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Apple may settle DoJ e-book investigation in coming weeks

A possible U.S. Department of Justice lawsuit over alleged e-book price fixing may soon be settled as Apple and a number of major publishing houses are said to be ready to make concessions.

Citing two sources familiar with the matter, Reuters reported on Friday that Apple and the DoJ are closing in on a settlement deal that could take place within the next few weeks.

Apple is suspected of colluding with five major publishers to illegally inflate the price of e-books offered through its iBooks store, a matter that is already under investigation by the European Commission.

The sources say that, while negotiations are still active, Apple may concede its so-called "most favored nation" clause which blocked publishers from selling their wares through other online outlets like Amazon. The iPhone maker faced similar scrutiny over its business model in early 2011 when the DoJ and FTC looked into the App Store's terms and conditions for subscriptions.

In 2011, a class action suit was brought against Apple over e-book price fixing, and the Cupertino, Calif., company asked for a dismissal earlier in March saying that the claims were unfounded.

iBooks pricing is based on the "agency model" currently being investigated by the DoJ. | Source: Apple

One of the unnamed sources said that the alleged upcoming deal could force Apple to use a "wholesale model," and thus place pricing control power in the hands of retailers instead of publishers. Under this system, taken from the sales model used in physical distribution, publishers sell books to a retailer that then sets a price accordingly.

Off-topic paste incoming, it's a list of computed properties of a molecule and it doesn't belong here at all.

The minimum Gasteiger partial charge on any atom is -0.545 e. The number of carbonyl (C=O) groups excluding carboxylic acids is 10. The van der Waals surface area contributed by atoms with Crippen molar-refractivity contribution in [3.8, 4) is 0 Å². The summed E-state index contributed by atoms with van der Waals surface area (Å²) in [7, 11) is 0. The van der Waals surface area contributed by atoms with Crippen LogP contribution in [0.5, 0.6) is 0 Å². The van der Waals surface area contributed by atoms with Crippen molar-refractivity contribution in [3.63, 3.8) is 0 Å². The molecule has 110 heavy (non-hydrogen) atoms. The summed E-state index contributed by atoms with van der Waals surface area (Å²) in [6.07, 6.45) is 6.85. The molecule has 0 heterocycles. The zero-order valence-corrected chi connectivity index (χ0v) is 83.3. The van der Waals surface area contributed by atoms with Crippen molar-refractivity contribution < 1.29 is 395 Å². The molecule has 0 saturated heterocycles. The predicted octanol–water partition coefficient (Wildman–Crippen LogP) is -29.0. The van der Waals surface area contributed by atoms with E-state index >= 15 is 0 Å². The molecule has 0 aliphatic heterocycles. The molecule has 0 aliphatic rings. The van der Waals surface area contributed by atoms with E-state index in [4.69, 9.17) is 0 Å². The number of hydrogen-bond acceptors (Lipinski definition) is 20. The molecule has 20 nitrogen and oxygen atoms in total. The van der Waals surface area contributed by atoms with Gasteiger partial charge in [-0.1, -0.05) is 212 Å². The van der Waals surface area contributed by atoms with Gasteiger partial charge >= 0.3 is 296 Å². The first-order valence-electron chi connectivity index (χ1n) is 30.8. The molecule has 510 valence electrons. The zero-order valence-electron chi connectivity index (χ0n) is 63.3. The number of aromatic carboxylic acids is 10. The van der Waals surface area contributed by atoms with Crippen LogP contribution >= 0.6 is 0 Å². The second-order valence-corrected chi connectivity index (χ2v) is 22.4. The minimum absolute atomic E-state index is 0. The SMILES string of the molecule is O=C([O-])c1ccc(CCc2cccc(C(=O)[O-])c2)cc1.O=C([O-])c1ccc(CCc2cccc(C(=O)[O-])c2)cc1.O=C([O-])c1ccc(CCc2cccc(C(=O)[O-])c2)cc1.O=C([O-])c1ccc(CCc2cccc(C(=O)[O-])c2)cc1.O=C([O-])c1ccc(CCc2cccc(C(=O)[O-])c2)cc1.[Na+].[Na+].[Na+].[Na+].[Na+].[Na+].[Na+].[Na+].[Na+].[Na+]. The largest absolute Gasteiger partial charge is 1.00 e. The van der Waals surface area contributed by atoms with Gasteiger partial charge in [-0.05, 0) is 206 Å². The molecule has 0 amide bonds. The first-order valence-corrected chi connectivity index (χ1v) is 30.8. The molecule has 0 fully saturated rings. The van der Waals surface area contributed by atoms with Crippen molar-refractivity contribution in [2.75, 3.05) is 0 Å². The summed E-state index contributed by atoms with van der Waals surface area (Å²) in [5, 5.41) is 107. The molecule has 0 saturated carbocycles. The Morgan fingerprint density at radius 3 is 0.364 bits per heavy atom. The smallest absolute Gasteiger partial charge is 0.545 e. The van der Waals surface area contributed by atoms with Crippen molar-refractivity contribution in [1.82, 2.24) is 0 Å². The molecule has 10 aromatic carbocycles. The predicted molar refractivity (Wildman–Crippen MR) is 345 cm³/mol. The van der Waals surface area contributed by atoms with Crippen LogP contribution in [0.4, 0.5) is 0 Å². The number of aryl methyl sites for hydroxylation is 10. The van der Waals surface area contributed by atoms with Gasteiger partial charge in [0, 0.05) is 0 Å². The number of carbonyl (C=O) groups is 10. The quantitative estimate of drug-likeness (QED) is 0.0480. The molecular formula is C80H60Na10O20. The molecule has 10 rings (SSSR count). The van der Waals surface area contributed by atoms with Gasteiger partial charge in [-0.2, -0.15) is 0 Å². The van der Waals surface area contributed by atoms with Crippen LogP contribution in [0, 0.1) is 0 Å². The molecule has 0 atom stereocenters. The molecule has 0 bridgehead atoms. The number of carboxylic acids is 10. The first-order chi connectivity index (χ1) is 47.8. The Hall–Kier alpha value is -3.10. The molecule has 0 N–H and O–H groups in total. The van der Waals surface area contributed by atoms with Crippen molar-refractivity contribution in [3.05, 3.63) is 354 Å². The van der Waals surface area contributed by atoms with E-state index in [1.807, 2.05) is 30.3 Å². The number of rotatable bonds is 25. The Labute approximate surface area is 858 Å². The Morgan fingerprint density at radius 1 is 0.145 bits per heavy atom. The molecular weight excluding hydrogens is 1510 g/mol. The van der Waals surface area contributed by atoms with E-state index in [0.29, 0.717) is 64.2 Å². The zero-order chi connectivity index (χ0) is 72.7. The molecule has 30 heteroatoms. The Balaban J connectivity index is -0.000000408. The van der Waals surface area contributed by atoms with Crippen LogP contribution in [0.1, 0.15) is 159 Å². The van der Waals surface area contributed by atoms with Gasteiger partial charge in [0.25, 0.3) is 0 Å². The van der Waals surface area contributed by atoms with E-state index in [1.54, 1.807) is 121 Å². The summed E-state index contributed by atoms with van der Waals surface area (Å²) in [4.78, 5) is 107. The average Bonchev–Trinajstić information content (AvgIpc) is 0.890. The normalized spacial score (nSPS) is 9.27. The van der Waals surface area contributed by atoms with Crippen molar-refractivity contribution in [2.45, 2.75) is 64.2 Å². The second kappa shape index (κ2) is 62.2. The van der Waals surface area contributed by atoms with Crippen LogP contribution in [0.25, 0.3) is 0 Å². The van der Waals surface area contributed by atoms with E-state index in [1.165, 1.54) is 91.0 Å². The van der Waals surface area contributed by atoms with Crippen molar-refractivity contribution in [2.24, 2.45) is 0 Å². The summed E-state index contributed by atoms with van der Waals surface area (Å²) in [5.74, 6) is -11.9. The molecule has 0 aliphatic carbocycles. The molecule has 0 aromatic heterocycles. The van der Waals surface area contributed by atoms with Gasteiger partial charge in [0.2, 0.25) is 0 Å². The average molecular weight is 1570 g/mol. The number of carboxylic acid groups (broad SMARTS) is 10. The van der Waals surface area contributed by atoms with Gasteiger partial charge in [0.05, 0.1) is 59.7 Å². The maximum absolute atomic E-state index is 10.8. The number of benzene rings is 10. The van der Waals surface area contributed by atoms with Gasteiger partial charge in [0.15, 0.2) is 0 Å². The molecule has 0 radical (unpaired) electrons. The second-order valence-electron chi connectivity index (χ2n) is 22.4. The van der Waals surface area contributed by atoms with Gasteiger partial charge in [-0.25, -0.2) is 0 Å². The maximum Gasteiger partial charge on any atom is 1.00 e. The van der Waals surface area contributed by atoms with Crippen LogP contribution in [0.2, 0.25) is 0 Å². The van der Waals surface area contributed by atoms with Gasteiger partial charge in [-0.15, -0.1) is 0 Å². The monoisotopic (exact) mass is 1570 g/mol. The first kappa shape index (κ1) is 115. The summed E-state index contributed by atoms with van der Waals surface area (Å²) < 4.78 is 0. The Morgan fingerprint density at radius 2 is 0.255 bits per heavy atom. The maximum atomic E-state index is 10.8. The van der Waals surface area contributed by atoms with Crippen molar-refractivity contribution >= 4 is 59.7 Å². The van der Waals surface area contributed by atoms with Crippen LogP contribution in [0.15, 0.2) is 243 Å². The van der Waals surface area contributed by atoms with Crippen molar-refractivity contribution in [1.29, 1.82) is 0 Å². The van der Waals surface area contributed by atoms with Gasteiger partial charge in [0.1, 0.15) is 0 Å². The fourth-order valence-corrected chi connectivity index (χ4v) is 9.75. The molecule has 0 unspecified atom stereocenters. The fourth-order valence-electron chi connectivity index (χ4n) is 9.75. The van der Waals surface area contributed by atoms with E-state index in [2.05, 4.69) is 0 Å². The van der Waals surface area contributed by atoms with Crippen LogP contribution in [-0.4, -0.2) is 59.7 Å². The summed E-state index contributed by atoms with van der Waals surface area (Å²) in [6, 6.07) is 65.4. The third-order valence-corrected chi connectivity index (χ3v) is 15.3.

"It would be a positive for Amazon because the company's greatest strength is as a high-volume, low-price retailer and the wholesale model plays into that," said analyst Jim Friedland from Cowen & Co.

Amazon used the wholesale model when it first began selling e-books, allowing the company to offer publications at prices below cost to allure customers. This ended when Apple entered the market and inked the "most favored nation" agreements with five of the six largest publishers in the world.

The publishers in question, Simon & Schuster, Hachette, Penguin, Macmillan and HarperCollins entered into an "agency model" that allowed them to set e-book prices while giving Apple its traditional 30 percent share of sales.

If Apple were to settle, the company would not see much change to its bottom line e-book sales make up only a fraction of its total revenue, which was over $108 billion in 2011.

According to Cowen & Co. estimates, Amazon still leads the e-book market with a 65 percent share and is trailed by Barnes & Noble and Apple, which have a 20 percent and 10 percent share, respectively.